In January 1999, 25 years ago, the Electric Women’s Round Table, Inc. (EWRT) officially became the Women’s International Network of Utility Professionals. With the new name, the organization’s membership base could expand beyond the electrical industry to all facets of the utility industry and its allied fields. The word “International” in the name represented the group’s intention to continually grow the organization beyond our country’s borders.

The new name, along with a revised mission statement and objectives, was conceived in a two-day strategic planning session in February 1998 facilitated by Bluegrass Chapter member Margaret Jeffiers. The changes discussed, debated and formulated during the two days set the stage for a new era in the organization.

Part of that discussion and debate focused on whether “women” should be part of the new name. So, when the board brought the name change issue to the members for a vote, members were asked for their opinion. Seventy-four voted to include “women,” 63 voted against, and 19 voted “neither.” The results of the vote were announced at the 1998 EWRT National Conference.

Below are a few other fun facts you may not know about how EWRT became WiNUP.

• It wasn’t always going to be WiNUP. The original name selected at the planning session was International Women’s Network of Utility Professionals. But the board eventually realized by transposing “International” and “Women’s” an acronym was created: “WIN.”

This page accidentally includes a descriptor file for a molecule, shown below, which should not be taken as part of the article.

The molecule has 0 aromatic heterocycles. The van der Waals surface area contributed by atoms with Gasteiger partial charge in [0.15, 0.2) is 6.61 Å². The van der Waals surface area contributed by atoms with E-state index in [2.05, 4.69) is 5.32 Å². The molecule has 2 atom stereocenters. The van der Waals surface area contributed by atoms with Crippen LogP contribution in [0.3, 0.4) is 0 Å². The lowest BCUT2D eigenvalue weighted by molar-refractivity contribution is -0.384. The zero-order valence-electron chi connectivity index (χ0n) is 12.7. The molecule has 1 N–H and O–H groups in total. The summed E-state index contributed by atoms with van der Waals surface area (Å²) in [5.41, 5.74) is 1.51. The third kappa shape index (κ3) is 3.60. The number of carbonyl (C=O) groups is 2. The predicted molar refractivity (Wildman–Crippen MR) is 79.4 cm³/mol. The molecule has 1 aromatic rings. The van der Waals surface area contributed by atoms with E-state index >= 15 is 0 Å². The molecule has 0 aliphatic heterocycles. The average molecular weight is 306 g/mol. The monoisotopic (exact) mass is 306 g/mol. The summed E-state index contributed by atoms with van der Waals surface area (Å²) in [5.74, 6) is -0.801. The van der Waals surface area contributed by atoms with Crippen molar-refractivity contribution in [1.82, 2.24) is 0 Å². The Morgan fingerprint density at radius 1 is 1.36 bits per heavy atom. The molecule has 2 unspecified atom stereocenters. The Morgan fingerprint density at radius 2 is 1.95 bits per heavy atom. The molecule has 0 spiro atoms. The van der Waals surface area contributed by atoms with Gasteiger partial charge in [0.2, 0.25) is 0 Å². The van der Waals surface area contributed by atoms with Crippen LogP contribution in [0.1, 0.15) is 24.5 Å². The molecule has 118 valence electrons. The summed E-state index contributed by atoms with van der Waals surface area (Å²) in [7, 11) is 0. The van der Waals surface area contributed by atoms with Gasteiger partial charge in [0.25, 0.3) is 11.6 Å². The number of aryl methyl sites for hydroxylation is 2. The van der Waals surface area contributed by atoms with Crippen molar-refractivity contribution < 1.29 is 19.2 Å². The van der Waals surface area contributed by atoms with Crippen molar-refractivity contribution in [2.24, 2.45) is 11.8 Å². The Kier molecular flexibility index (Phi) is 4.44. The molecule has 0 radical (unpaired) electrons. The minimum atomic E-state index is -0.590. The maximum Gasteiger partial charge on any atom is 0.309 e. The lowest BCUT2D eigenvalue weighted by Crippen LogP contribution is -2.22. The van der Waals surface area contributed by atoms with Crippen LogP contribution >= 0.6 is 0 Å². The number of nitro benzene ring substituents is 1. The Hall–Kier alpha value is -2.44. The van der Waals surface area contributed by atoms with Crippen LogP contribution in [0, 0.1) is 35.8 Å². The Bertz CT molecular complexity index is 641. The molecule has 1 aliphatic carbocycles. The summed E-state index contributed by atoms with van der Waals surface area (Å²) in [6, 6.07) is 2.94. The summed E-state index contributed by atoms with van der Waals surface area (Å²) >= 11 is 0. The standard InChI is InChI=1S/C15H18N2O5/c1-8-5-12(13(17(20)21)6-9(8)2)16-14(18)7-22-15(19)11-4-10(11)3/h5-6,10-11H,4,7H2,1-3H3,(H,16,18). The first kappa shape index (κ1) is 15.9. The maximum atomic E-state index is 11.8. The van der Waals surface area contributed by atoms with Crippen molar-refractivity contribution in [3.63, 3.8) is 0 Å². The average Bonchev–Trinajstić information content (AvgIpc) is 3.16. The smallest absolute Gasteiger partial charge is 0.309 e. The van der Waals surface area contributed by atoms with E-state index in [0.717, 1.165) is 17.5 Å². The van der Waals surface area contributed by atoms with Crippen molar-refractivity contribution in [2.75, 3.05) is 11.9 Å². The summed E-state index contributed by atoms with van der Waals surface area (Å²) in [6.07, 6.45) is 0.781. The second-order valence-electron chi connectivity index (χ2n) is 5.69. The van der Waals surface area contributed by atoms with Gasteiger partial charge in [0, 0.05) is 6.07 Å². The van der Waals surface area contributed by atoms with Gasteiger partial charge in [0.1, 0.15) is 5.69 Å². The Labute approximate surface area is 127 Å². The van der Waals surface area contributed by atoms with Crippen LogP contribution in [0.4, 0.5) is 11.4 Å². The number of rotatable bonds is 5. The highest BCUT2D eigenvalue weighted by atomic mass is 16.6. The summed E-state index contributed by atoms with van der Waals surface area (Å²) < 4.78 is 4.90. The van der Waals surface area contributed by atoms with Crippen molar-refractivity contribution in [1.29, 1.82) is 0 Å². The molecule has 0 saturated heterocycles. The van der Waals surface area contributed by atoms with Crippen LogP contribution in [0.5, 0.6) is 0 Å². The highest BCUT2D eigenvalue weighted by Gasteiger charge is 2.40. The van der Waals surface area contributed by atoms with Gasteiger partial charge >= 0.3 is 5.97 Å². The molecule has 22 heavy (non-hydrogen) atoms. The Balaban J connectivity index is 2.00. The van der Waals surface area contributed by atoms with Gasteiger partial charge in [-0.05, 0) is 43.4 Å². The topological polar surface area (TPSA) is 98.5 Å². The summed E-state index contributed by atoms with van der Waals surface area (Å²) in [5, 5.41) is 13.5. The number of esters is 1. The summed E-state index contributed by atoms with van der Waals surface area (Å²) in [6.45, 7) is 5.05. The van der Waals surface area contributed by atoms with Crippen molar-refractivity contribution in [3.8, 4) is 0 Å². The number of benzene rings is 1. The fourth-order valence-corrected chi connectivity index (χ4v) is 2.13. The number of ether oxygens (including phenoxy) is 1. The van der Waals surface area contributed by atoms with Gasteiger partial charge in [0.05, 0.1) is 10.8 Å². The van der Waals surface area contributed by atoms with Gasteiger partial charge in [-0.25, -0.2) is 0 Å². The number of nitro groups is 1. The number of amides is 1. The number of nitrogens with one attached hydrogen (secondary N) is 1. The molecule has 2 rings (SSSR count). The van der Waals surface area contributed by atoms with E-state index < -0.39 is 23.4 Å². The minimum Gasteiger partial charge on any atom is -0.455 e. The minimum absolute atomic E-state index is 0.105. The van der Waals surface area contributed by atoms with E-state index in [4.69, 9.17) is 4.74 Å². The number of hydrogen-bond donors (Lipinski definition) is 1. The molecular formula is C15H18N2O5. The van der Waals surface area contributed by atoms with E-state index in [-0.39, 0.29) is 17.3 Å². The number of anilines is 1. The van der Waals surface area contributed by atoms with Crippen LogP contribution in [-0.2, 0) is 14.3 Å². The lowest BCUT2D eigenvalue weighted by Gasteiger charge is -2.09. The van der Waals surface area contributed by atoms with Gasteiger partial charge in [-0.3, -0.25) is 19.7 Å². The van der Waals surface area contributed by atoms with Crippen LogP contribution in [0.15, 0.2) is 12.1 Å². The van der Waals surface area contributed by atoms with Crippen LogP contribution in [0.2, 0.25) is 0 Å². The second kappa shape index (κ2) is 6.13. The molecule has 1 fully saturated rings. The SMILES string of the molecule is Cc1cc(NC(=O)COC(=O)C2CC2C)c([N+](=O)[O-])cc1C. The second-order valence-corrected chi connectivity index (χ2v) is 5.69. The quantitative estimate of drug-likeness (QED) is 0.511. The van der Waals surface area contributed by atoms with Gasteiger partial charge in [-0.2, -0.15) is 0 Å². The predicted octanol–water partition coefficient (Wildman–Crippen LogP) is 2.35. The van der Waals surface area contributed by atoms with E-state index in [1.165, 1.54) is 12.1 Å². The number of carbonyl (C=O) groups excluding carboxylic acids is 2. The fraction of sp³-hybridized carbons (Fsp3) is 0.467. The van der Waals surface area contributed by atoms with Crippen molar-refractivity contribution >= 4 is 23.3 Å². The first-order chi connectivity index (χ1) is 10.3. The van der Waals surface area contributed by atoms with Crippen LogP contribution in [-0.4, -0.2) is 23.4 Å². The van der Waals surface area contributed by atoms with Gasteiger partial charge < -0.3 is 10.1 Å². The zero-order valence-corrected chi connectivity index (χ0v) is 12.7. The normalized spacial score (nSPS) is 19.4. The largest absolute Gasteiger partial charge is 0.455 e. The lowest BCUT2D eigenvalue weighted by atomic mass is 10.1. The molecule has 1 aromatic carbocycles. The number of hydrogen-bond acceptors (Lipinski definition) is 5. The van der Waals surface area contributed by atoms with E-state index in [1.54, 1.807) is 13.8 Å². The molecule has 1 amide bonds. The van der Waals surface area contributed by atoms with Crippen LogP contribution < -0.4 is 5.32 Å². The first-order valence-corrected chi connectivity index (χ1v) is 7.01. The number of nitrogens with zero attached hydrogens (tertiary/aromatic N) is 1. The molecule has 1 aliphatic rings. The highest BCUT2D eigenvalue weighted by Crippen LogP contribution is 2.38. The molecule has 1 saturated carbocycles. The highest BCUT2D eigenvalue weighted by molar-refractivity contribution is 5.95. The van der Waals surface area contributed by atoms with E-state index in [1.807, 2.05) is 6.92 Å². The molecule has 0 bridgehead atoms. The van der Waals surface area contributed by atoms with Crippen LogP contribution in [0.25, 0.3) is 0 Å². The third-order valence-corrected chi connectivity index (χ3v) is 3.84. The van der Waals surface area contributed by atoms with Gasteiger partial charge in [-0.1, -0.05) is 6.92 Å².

• The organization’s first logo, designed by Indiana Chapter member Jill Bunning Amstutz, included just the letters “WiN.” The “i” in the logo was lowercase with a drawing of a globe dotting that “i.” Because of that logo, we originally referred to the organization as “WIN,” not “WiNUP.” However, since the “Utility Professionals” portion of our name was key to who we were, we clarified how we would refer to ourselves at an early board meeting in 1999: we would be known as WiNUP — with a lowercase “i” to mimic the “i” in the logo.

• Along with the new name, the organization’s fiscal year changed from mid-year to mid-year to January-December. That also meant that the officer installation, which was previously held at the summer board meeting would be held at the annual conference. With this change in our fiscal year, 1998 EWRT National President served an 18-month term — from the June 1997 summer board meeting to December 1998. (Local officer terms also transitioned to January-December.) WiNUP’s first president, Emily Schilling, was installed at the 1998 EWRT National Conference. That conference included a celebration of EWRT’s 75th anniversary.

• EWRT legally became WiNUP on Feb. 21, 1999, when New York Chapter and International Board Member Seema Goldstein filed documents with New York’s secretary of state to amend EWRT’s certificate of incorporation to reflect the organization’s new name.


Have you been wondering what happened with the anniversary quilt? The blessed (and lucky) Trena Riffle won the raffle! How appropriate this is as she did a great deal of the research for WiNUP's 100 Year Anniversary Conference, as well as the fact that she serves as our sole dedicated historian. Trena, never stopping, was also responsible for arranging to get our time capsule buried at Association Island. Below is a picture of the ecstatic Trena with the incredible quilt, followed by some words from the winner.